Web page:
How Social Media Changed the English Landscape

How Social Media Changed the English Landscape

Nothing is permanent in this world but change. The English language, for one, is a classic example of dynamism and vibrancy. Who would have thought that the words of Shakespeare would seem out-of-this world for many young students, yet the famous playwright himself would cringe at the thought of words like LOL or selfie?

Because of modernization and the influx of technology, the English language is so flexible in accommodating these “fad” words. While there were some words that appeared briefly, there are some that are here to stay. Because of this, many publishers are in a hurry to update these words and at the same time, they need to make sure that there is still room for significance and reliability. Now, all eyes are focused on social media as these are responsible for the creation and adoption of new words in our society.

THE LANGUAGE AND SOCIAL MEDIA CONNECTION

Radio, print and television are considered as the traditional media. These are the ways in which people, most especially the young know and learn the English language. However, the social media landscape paved the way for on-line dictionaries to be on the look-out for emerging or coined terms.

People nowadays are so creative when it comes to inventing new words that each day, social media are utilized and maximized for people to be aware and to rally behind these words. Thus, these have become tools that would gauge the power and acceptance of new words based on various word suggestions. Aside from that, people are also forced to make things brief. Thus, messages and information are passed instantaneously and the audience, as receivers of the said message are exposed to terms that are shortened so as to save space. Little by little, these shortened words are accepted and have become part of everyday communication.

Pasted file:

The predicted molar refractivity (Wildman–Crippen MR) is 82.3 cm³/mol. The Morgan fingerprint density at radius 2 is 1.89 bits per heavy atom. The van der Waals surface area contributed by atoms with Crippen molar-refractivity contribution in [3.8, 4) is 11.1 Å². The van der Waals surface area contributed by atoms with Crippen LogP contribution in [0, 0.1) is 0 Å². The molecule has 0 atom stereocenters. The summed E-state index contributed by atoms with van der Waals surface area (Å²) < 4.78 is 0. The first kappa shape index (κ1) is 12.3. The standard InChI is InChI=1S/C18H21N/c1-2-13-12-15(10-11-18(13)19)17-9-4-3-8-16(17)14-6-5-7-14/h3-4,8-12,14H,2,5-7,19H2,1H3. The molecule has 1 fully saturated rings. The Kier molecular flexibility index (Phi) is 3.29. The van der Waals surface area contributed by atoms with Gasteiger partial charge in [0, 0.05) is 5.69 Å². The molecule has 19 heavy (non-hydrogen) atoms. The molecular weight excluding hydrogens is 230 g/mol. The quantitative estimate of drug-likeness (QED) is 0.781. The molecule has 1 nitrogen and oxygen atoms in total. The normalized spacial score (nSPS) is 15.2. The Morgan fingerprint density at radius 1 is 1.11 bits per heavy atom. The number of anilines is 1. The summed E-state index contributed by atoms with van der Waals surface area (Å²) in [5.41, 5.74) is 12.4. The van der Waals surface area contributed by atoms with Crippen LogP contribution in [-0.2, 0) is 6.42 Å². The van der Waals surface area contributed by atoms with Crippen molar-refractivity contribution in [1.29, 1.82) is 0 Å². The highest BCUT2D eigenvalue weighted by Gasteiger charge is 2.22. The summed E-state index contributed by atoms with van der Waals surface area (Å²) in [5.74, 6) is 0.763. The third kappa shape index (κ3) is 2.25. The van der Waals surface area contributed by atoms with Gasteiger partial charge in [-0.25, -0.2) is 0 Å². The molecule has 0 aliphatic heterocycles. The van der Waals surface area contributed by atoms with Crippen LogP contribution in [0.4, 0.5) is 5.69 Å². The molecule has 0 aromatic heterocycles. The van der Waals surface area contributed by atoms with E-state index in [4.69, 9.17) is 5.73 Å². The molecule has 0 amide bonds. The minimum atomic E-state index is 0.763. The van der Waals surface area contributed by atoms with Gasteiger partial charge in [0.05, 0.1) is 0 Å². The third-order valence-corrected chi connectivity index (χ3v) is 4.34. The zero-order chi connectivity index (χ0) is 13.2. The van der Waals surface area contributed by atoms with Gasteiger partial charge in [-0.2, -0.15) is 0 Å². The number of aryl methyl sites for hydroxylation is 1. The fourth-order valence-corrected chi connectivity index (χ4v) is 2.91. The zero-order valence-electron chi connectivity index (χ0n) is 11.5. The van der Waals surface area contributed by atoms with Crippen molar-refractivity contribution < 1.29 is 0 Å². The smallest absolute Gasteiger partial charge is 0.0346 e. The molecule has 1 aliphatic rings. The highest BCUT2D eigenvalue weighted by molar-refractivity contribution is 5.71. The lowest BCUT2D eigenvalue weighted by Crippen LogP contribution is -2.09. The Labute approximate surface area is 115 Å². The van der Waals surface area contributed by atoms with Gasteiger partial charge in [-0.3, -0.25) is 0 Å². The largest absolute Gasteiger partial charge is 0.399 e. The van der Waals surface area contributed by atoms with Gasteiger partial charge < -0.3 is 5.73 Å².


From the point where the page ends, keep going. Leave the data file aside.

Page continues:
TERMINOLOGIES DEFINED

It is interesting to note that social media has been the source for the emergence of new vocabularies. Most of these terms come from the description of various aspects of social media or based on the rampant and sometimes careless use, misuse and even overuse of pop culture icons.

Google, which is a well-known search engine, does not only function as a noun. Today, it has become a verb or an action to refer to “search”. Thus, do not frown when someone asks you to google something. Acronyms have also become acceptable in everyday situations. LOL stands for “laughing out loud”; GTG stands for “got to go”; YOLO means “you only live once” and TTYL stands for “talk to you later”. These terms only proved that social media paved the way to make things and ideas shorter so as to minimize space and to save time. Furthermore, one cannot help but wonder how blogosphere was made, which refers to the collective word for personal websites or blogs. Trolls used to be hideous creatures from fairy tales but they have taken a different form today as these refer to those who create conflicts on-line. They love to bash or criticize people on various social media sites.

A friend used to refer to a person that you happen to share similarities with; however, it has taken a whole new meaning in today’s society as it becomes an action. Because of the popularity of social media sites, “friended” becomes an action, as well as “unfriended”. Simply put, these words refer to adding or deleting someone from your list.

Now, if someone asks you if social media has an impact in the English language, the answer is ABSOLUTELY! Social media is a driving force in our lives. It will be a dominant force to reckon with because it changes the way we communicate and use the English language. It has changed the way we think, the way we talk, the way we listen, the way we read and the way we write in English.

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DID YOU KNOW: Insworld Institute offers an English for Academic Study programme to students who would like to further improve their English proficiency and prepare for international language tests such as IELTS. For more information about the school’s ECAs, you may click here

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Gwendilyn Abrico is well experienced in teaching English and Mass Communication subjects and used to teach "English as a Foreign Language" in a university in South Korea.She now teaches "English as a Second Language" at Insworld Institute.

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